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Old 18th May 2012, 03:09
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today I took a look on 737, these two speeds are different but i can't figure out which one is better . can anybody tell? THX.
Cost index :0 = MAX Range Cruise and Max L/D during descent(239kt on NG).

LRC is a good compromise if you need to go somewhere fast but still save fuel (airport closing/engine failure...).
LRC does not correct for wind(ie you fly into tailwind and your target speed will be the same),it uses 1% more than ECON CI:0.
On the NG,LRC is about CI 40-45.

Source:Boeing

Last edited by de facto; 18th May 2012 at 03:15.
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Old 18th May 2012, 03:31
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Wizofoz,
I agree with you .And thanks to all the reply above , it makes me learned a lot .
I think the answer is CI=0 saves most.
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Old 18th May 2012, 04:40
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This is a bit basic, isn't it?

Minimum Trip Fuel is achieved at Maximum Range Cruise. This is achieved at Cost Index = 0, both Airbus and Boeing. This is FULLY compensated for Wind Input (both manufacturers).

Long Range Cruise is now an out-dated concept, being a compromise speed achieving 99% of optimum range. Most currently used CIs are less than LRC.... forget LRC.

Maximum Endurance (or Minimum Fuel Flow) is achieved at Recommended Holding Speed (Boeing) or Green dot speed (Airbus). Wind has no effect.

Best Regards,

Old Smokey
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Old 18th May 2012, 11:00
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Mr Smokey, are you able to comment on the following?

1. Re Descending at CI 0, does this imply idle power? If not, where does one get the thrust setting?

2. de facto said "Cost index :0 = MAX Range Cruise and Max L/D during descent(239kt on NG)" Is the speed for Max L/D necessarily a CI 0 descent?

3. ReverseFlight says "LRC can be flown with a constant AoA" Does anyone see a requirement for a jet at LRC to have a constant AOA, as fuel burns off (or altitude changes)?
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Old 18th May 2012, 12:51
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There is a boeing powerpoint presentation floating around the net that explains it nicely. The short answer is CI 0.
This will have you arriving overhead destination with more fuel in your tanks than LRC will and I think that is what you are trying to achieve yeah?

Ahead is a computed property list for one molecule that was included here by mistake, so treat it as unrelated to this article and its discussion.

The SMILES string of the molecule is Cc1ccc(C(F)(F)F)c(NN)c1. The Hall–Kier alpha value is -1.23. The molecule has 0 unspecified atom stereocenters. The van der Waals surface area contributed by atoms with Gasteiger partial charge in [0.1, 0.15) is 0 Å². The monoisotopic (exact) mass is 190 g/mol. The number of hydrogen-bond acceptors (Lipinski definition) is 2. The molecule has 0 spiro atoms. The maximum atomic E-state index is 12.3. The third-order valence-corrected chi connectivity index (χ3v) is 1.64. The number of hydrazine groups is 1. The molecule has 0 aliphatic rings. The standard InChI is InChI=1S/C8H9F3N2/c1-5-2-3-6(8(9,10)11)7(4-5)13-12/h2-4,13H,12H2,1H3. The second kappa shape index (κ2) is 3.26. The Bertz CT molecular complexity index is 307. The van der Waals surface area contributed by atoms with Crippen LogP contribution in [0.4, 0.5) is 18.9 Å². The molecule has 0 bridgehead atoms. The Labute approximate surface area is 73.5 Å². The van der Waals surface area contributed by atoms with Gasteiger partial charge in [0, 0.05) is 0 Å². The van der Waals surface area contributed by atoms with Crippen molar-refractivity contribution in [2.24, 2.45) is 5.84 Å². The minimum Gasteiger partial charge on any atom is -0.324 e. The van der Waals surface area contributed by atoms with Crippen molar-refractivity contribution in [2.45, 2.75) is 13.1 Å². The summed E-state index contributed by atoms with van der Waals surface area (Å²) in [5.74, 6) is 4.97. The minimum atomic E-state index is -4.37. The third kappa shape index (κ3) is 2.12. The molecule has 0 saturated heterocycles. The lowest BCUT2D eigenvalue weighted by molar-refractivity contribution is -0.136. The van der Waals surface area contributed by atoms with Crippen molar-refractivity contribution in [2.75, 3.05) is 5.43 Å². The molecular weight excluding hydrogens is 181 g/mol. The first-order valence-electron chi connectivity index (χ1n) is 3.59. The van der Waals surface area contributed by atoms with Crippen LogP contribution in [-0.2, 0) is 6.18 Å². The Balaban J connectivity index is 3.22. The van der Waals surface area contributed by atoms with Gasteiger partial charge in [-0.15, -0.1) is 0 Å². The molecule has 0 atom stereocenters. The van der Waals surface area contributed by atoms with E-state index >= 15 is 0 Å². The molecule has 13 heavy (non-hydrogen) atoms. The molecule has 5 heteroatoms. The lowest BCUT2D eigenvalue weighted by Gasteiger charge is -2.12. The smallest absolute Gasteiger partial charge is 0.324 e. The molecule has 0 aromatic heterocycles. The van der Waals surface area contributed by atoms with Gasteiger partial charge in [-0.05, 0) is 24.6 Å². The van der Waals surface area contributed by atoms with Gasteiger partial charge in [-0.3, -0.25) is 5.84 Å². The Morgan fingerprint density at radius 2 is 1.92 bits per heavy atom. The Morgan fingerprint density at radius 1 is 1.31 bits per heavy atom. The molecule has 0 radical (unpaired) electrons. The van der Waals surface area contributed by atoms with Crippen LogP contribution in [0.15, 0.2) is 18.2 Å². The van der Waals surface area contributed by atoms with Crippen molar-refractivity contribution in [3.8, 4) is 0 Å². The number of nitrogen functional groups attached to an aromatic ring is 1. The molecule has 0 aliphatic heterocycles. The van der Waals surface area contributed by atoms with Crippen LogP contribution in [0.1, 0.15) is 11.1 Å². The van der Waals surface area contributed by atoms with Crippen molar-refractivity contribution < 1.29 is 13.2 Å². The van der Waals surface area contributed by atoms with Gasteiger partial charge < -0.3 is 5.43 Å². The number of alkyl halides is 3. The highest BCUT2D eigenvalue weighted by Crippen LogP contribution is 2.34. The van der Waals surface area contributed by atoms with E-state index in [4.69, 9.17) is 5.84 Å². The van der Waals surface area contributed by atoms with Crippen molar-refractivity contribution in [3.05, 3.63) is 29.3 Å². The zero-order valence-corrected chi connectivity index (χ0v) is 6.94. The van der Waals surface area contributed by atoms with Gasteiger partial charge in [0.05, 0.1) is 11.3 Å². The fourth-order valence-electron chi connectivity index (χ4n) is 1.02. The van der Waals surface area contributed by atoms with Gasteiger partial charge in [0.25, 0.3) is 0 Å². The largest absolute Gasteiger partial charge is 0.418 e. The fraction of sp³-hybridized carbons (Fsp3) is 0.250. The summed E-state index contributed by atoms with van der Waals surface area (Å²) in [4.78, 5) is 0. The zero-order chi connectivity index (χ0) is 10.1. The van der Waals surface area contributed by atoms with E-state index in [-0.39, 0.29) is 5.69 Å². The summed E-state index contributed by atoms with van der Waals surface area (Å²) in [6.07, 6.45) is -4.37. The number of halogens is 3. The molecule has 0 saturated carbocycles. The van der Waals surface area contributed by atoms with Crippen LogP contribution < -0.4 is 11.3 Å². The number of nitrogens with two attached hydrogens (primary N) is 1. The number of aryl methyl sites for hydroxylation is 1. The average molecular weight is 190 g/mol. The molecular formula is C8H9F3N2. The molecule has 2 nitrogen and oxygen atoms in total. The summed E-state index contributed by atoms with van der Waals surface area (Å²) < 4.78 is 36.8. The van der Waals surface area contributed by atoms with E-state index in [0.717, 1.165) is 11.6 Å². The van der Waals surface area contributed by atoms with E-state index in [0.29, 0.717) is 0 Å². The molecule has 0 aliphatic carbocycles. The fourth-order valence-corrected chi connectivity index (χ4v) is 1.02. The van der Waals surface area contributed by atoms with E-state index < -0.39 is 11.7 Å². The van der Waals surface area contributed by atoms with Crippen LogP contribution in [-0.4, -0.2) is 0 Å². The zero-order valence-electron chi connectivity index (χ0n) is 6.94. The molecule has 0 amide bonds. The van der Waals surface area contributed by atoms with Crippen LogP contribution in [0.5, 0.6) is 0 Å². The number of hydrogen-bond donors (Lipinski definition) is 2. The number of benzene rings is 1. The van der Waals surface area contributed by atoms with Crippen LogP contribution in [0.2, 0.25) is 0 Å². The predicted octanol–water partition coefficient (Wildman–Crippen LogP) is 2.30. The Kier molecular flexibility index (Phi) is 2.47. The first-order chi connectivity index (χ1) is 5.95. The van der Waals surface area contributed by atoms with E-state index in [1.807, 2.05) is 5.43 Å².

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Old 18th May 2012, 14:08
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Wizofoz,

As we mostly use are aircraft to go from A to B, we are worried about how much fuel we comsume while traveling a particular distance, not how much we use per hour.
I am objecting to the wording in the Airbus FCOM, not the concept of Max Range Cruise.

Definition of CONSUMPTION

2 a : the act or process of consuming <consumption of food> <consumption of resources>

Comsumption therefore implies a rate. Fuel Consumption will therefore always be "amount per something".

The consumption that will get you the most miles is in an aircraft (Max Range Cruise) not the minimum fuel consumption (Max Endurance). When the engines consume the minimum possible (Max Endurance) you will not fly very fast and hence not cover that many miles.

But since you actually did write practically the same as myself (your emphasis "comsume" vs. Airbus "consumption") it seems you agree.


We are as pilots expected to do our job with great precision, I expect the same precision from those writing our manuals. And actually there is a great difference between Max Range Cruise and Max Endurance, it's not a small mistake.

And no, sometimes it's actually more interesting how long we can stay in the air, than flying from A to B. If you never fly a holding, consider yourself lucky!

Last edited by cosmo kramer; 18th May 2012 at 14:18.
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Old 18th May 2012, 14:41
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Cosmo,

I disagree.

The process of consuming can be fast or slow. A Cessna can consume a ton of fuel, as can a jumbo. Either way a ton has been consumed.

The Rate of consumption is different between the two.

We are just arguing semantics, but there is nothing in the verb "To comsume" that imlplies a rate.

Does the sentance "To travel two hundred miles" imply how fast it happens?
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Old 18th May 2012, 14:47
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Cosmo says

"2 a : the act or process of consuming <consumption of food> <consumption of resources>"

"process" is not a rate, neither is "act". The above has nothing to do with the RATE of consumption.

Wiz is correct
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Old 18th May 2012, 16:32
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I disagree.

The process of consuming can be fast or slow. A Cessna can consume a ton of fuel, as can a jumbo. Either way a ton has been consumed.
No you don't You still use other words (consuming, consumed) than "Consumption".

We are just arguing semantics, but there is nothing in the verb "To comsume" that imlplies a rate.
Again correct, but "TO consume" (verb) is not the same word as "THE consumption" (noun). E.g. "THE consumption is high on the left engine, look at that fuel flow it's up to 3 tons per hour".

The semantics of an official critical document should be correct.
Maybe Ole did mean Max Range, but want he wrote (based on that very document) could easily be misunderstood as Max Endurance. That is why such a document should be wrote in an unambiguous manner.

Last edited by cosmo kramer; 18th May 2012 at 16:32.
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Old 18th May 2012, 20:01
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Next time you are doing a 12 hour sector into 60 knot headwinds, just punch-in LRC or your C.I. into the box, the results are interesting!